Study structure

The content on this page was translated automatically.

The master's program "Philosophy: Environment - Society - Criticism" consists of the following modules:

The introductory module demonstrates the need for a critical examination of the environment and society and sets the framework for the MA program. The aim is to introduce students to the relevant topics and to demonstrate the connection between the different aspects of the program in an exemplary way.

The master's program "Philosophy: Environment - Society - Criticism" places the emphasis of philosophical thought and action on connection and interconnectedness. It thus stands in contrast to common oppositions, such as that of natural environment and social co-environment.

Global problems can only be solved globally. In this respect, all relevant questions concerning the interaction between man and nature transcend the boundaries of natural and social philosophy. The solutions sought will be interdisciplinary or even transdisciplinary. They will even transcend the boundaries of "two cultures".

The modules MA02 / MA03 are explicitly designed as project modules to train the teamwork skills and networked thinking and acting required for this situation and introduce research-related project work. Compared to the first project phase (module MA02), the module MA03 is characterized by stronger independence with regard to topic search and design and continues the work in a new team constellation and with new topic complexes. The second project can alternatively be completed as a practical project outside the university.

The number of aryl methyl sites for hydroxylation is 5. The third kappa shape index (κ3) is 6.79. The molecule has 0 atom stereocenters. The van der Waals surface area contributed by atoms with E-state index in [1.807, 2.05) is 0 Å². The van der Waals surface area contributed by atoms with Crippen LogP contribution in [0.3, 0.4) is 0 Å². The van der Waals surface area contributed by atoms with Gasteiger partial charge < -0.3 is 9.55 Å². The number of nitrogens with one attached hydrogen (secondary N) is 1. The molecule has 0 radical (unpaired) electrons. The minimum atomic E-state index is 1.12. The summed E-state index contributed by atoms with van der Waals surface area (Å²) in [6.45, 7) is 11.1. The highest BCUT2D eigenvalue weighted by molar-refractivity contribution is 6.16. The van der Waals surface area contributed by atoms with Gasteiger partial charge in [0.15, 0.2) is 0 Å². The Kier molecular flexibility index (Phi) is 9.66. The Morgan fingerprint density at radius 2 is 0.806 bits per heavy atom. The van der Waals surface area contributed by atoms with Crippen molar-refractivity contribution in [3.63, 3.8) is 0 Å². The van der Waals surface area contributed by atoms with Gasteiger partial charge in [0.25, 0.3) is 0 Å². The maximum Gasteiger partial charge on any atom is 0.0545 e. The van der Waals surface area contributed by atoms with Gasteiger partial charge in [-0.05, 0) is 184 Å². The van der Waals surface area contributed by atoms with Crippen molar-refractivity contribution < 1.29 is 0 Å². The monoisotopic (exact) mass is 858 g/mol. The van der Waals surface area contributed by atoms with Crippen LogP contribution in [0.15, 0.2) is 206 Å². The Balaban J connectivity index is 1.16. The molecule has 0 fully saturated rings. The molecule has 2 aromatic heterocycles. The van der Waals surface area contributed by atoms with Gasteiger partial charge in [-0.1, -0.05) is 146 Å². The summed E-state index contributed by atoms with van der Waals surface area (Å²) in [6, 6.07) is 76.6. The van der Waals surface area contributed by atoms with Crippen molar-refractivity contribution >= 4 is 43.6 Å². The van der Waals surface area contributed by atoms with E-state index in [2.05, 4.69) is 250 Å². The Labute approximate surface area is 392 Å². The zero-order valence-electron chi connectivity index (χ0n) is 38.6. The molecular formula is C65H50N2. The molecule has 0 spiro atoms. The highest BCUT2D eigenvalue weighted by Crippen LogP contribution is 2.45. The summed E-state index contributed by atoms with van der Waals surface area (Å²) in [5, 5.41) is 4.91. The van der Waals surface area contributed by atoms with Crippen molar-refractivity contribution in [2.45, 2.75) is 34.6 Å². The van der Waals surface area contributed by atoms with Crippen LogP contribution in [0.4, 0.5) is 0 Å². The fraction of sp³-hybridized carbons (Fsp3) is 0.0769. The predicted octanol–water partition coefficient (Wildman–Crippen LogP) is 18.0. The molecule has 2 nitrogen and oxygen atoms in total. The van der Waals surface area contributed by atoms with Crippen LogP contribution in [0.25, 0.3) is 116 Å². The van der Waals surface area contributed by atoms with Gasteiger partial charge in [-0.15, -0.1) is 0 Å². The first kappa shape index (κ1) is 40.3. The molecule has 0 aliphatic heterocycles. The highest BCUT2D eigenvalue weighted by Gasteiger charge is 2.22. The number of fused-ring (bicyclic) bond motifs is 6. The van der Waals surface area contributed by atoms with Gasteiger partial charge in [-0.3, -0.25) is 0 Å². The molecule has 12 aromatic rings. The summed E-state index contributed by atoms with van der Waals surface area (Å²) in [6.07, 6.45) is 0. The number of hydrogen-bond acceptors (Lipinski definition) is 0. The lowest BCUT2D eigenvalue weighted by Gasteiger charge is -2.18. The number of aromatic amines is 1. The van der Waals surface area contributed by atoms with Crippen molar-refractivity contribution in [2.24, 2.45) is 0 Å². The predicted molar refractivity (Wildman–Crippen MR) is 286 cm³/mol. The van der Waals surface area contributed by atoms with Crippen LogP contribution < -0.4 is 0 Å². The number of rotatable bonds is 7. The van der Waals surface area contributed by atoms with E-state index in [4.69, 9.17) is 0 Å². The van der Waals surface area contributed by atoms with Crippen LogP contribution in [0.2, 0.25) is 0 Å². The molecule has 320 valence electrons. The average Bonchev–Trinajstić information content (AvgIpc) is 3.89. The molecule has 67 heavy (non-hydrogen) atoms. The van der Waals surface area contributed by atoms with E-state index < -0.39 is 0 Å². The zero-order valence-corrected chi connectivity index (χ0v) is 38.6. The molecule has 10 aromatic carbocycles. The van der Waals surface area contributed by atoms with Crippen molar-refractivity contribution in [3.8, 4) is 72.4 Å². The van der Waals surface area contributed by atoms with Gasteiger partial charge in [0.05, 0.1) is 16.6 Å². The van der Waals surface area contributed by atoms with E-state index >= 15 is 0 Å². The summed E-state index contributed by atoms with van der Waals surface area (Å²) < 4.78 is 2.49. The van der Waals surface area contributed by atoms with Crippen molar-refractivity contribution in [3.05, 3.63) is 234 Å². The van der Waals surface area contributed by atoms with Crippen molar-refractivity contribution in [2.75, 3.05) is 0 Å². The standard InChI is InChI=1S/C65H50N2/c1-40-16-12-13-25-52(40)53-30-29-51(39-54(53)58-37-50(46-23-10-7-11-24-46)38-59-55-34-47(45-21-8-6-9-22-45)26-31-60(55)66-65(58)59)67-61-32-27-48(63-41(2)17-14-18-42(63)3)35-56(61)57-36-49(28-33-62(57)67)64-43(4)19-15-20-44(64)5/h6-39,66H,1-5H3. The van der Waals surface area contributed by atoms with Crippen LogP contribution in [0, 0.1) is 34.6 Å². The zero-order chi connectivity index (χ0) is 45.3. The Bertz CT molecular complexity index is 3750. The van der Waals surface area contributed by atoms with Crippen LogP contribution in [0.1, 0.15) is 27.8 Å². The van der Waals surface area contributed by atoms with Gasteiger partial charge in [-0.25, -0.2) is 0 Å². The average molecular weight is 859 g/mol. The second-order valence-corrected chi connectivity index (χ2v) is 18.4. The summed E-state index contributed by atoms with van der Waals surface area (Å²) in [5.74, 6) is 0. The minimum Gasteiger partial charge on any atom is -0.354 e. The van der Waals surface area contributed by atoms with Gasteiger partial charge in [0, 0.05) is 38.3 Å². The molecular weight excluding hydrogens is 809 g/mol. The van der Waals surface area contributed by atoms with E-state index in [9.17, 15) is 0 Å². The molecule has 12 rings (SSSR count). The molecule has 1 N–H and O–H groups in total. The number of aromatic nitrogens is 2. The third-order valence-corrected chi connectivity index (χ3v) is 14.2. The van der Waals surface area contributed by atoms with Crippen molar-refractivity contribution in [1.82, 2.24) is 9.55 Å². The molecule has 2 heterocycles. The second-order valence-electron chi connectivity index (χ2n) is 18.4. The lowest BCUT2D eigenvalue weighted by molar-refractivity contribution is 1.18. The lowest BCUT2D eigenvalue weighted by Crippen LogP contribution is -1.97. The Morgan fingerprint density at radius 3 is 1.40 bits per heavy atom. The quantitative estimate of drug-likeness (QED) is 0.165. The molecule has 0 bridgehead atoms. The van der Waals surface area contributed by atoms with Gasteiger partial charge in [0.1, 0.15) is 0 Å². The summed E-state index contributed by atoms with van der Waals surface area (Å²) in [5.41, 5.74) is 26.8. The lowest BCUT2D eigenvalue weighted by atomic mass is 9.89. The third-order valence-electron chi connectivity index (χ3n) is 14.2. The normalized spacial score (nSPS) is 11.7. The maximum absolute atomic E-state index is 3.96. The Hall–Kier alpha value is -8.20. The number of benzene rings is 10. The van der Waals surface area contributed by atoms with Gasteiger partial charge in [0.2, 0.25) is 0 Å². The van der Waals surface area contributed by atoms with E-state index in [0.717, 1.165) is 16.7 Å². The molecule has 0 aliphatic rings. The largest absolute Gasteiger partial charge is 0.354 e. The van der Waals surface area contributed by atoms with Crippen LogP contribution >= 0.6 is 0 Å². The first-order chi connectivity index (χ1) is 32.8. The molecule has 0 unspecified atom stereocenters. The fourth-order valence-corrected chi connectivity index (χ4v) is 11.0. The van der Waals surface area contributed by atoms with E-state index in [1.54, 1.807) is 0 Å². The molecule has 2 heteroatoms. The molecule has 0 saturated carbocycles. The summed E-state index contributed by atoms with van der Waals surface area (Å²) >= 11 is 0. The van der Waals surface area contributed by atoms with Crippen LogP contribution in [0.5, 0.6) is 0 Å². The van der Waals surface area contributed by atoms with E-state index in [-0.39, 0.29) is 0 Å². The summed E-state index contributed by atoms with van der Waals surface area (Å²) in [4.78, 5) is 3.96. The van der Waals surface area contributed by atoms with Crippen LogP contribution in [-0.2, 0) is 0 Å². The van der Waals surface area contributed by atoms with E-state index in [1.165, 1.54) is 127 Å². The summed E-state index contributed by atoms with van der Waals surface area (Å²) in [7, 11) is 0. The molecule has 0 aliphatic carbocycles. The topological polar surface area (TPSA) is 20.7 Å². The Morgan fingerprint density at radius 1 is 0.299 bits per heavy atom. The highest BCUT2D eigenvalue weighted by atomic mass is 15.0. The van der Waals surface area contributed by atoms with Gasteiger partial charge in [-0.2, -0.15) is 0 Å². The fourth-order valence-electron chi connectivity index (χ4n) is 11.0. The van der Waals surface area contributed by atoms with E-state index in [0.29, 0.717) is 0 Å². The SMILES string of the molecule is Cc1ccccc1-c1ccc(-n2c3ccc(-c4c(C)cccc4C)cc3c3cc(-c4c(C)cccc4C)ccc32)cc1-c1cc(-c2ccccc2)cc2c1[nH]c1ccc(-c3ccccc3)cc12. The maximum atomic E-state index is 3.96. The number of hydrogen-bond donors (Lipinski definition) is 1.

The module M04 deals with selected topics from the fields of philosophy of science and technology, philosophy of nature as well as philosophical anthropology and shows their relevance for problem areas relevant to environmental ethics.

Already with the environmental crisis of the 1970s, but especially with the global threat potentials of climate change or species extinction, the need for philosophical reflection on the epistemic and practical dimensions of human-nature relations is obvious. This is especially true under the conditions of a supposed Anthropocene or an apparently complete loss of nature. An adequate determination of the relations of "nature" to "culture", "technology" or "norm" and the position of man in nature must critically question both technical-scientific understandings of nature and their mythical, religious, aesthetic etc. alternatives. alternatives critically. Here, it is necessary to explore the potentials of classical philosophies of nature as well as to keep an eye on the natural philosophical frameworks of environmental ethical programs and positions. Anthropological and techno-philosophical questions belong to the core of such analyses.

The conflict potentials of our current dealings with nature give rise not least to ethical questions about the right, appropriate or good way of dealing with nature. Therefore, the aim of the module MA05 is to convey the basic framework of relevant expertise in environmental ethics. This includes knowledge of basic concepts and basic positions of environmental ethics. Specific justification approaches and positions will be presented as well as historical developments or political constellations. In addition to basic questions, the course will always introduce concrete fields of application (climate change, biodiversity, agriculture, nutrition, water ethics, technology, environmental economics, etc.). The interlocking of environmental ethical topics with socio-political questions (global growth paradigm, externalization or questions of eco-feminism) in the sense of the master program is central.